Commitment of the profession

The NPCE members reported that the challenges of the climate crisis on mental health are widely under discussion, including the role and professional duty of clinical psychologists and psychotherapists. The NPCE members expressed their support for climate action and commitment by the profession to address and cope with the climate crisis and its associated mental health threats. It is a professional duty to participate in the preservation and promotion of ecological and socio-cultural livelihoods with regard to people's mental health.




NPCE Event 2022: Psychotherapeutic care for refugees in the EU

Psychotherapeutic care for refugees in the EU was the topic of this year's symposium of the Network for Psychotherapeutic Care in Europe (NPCE). Under the chairmanship of Dr. Nikolaus Melcop, Vice-President of the BPtK, international experts discussed which challenges exist in the care of mentally ill refugees and how treatment can be ensured. Dr. Nikolaus Melcop explained that in the current situation it should not be forgotten that there are both Ukrainians and many other refugees seeking protection in Europe. There should be no distinction between refugees. Access to psychological and psychotherapeutic treatment must be guaranteed for all, regardless of their origin.

Specific needs of Ukrainians

Dr. Viktoriia Gorbunova, clinical psychologist at Ukrainian Catholic University, and Dr. Vitalii Klymchuk, mental health expert at the Ukrainian Ministry of Health, outlined the specific factors that should be considered in the care of Ukrainians. People experience various traumas; it is important to identify and treat them in time. In addition to psychological and psychotherapeutic help, social work and legal support are also necessary. Many Ukrainian refugees have relatives who have remained in Ukraine or must fight in the army, about whom they are worried. People are also concerned about whether to leave the country or when to return. Maintaining contact with relatives is therefore crucial and can be supported by free telephone calls. For some Ukrainians, even the Russian language might be retraumatizing. Therefore, Ukrainian-language counselling and care services should be available. Opinions about Russia as well as values and political attitudes towards war, knowledge about how to deal with aggression, hate and other emotions that are normal in times of war should also be taken into account by professionals. When involving Ukrainian specialists, it should be ensured that they have the necessary qualifications to ensure the quality of treatment. Video treatment is important to maintain care. Especially for soldiers, this is a suitable low-threshold form of treatment.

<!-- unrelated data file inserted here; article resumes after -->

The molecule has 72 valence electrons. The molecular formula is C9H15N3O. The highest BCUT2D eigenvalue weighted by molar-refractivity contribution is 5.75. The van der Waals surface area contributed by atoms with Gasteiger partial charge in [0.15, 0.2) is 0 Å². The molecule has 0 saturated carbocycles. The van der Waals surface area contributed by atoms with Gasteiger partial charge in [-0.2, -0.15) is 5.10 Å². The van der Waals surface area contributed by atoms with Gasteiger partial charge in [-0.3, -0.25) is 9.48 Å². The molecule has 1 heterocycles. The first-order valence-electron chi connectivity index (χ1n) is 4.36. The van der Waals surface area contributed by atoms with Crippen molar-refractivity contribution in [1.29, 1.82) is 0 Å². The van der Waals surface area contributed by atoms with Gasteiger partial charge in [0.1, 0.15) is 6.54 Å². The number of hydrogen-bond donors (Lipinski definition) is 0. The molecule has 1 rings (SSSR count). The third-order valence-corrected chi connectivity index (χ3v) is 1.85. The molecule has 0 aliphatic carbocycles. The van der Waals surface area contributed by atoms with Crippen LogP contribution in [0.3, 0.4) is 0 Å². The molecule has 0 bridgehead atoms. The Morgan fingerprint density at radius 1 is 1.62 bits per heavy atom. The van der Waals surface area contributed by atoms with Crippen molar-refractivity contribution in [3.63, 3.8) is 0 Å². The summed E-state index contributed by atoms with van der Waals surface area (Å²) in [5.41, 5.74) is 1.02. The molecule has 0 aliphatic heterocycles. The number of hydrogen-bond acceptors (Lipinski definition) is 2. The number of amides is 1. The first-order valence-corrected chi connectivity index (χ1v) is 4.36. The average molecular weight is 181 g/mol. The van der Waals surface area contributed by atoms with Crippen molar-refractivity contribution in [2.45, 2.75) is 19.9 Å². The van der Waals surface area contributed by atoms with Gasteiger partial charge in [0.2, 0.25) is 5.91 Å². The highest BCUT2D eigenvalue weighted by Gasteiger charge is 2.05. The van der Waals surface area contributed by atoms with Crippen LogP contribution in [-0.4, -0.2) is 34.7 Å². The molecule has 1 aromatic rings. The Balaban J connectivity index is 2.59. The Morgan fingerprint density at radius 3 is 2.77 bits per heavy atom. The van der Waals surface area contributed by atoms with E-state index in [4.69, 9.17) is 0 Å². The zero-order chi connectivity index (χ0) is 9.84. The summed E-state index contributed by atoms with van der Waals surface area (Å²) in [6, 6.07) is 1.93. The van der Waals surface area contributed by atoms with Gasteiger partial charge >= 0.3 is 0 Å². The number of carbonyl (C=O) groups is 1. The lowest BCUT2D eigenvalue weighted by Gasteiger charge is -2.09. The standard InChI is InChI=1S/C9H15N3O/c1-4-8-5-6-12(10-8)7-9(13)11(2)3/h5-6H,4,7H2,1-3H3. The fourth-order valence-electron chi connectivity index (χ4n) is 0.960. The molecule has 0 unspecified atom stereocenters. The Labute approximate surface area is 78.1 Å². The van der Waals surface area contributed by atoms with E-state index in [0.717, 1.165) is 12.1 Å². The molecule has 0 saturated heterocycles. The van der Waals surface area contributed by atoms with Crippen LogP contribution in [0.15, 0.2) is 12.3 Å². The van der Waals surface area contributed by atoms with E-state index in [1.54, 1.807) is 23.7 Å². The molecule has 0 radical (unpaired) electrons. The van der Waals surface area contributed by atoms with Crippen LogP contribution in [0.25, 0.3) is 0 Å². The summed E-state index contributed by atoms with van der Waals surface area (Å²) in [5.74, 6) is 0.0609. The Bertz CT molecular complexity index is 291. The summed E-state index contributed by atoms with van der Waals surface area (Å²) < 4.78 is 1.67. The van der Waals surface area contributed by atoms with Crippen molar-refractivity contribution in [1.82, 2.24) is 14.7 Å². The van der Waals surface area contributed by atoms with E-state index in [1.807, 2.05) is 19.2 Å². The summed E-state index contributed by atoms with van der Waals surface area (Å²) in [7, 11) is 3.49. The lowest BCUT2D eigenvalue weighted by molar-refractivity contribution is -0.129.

Group-based stress management for refugees

Claudette Foley, community psychologist, presented findings on the use of the group-based stress management course for adults "Self Help Plus (SH+)" developed by the World Health Organization (WHO). SH+ focuses on stress management for people who have experienced humanitarian crises. It is transdiagnostic, low-intensity and thus almost always safe for most the majority of people at most times, can be used in low-resource settings, and can be performed by trained laypersons. In addition, it takes into account cultural specifics. Studies have demonstrated that SH+ participants showed a lower risk of developing a mental disorder. SH+ is characterized in particular by its low-threshold nature, its cultural resonance, and the fact that it can be offered to many people. SH+ facilitators do not need to be professionals; they are primarily trained to assist, read out discussion questions and ensure interactive group work, provide guidance, and give culturally relevant explanations. SH+ facilitators do not provide counselling or therapy.

Train professionals to care for refugees

To provide good care for refugees, professionals need to be trained, says Iga Jaraczewska, a lecturer at Akademia Motywacji i Edukacji (AMiE). Not all psychologists and psychotherapists are experienced in treating traumatized refugees. These colleagues should be educated about which therapeutic measures are effective and which are ineffective. Also, it must be questioned to what extent standard treatment is sufficient to meet the care needs of refugees who have experienced war and terror. Guidelines and research on refugee care need to be promoted. AMiE has provided training for professionals and volunteers working with refugees to strengthen the specific skills required. The focus was primarily on practice rather than theory. Care for refugees also need to include how to dress, how to overcome language barriers, what customs and behaviours need to be acknowledged, and whether beliefs or religion needed to be considered, as well as gender issues.

Care requires cultural and language mediation

Teresa Sousa, a clinical psychologist at the Portuguese Refugee Council, provides psychological care for refugees. Before she can work with refugees, it must first be clarified which language is spoken and whether the patient is comfortable with an interpreter. Gender-specific aspects must also be considered; for example, only a female interpreter should be consulted. If a patient refuses an interpreter, it is important to find out the reasons, understand them and build trust. In the cooperation with language and cultural mediators, training and supervision are needed to avoid mistakes in interpreting in the therapeutic setting on the one hand, and to prevent psychological stress for the interpreters on the other. For the care, the value system of the patient must be understood, but also concepts of culture and society must be questioned. Psychotherapy is not well known in all countries; therefore, refugees must be better informed about the benefits and trust-building measures must be brought into focus.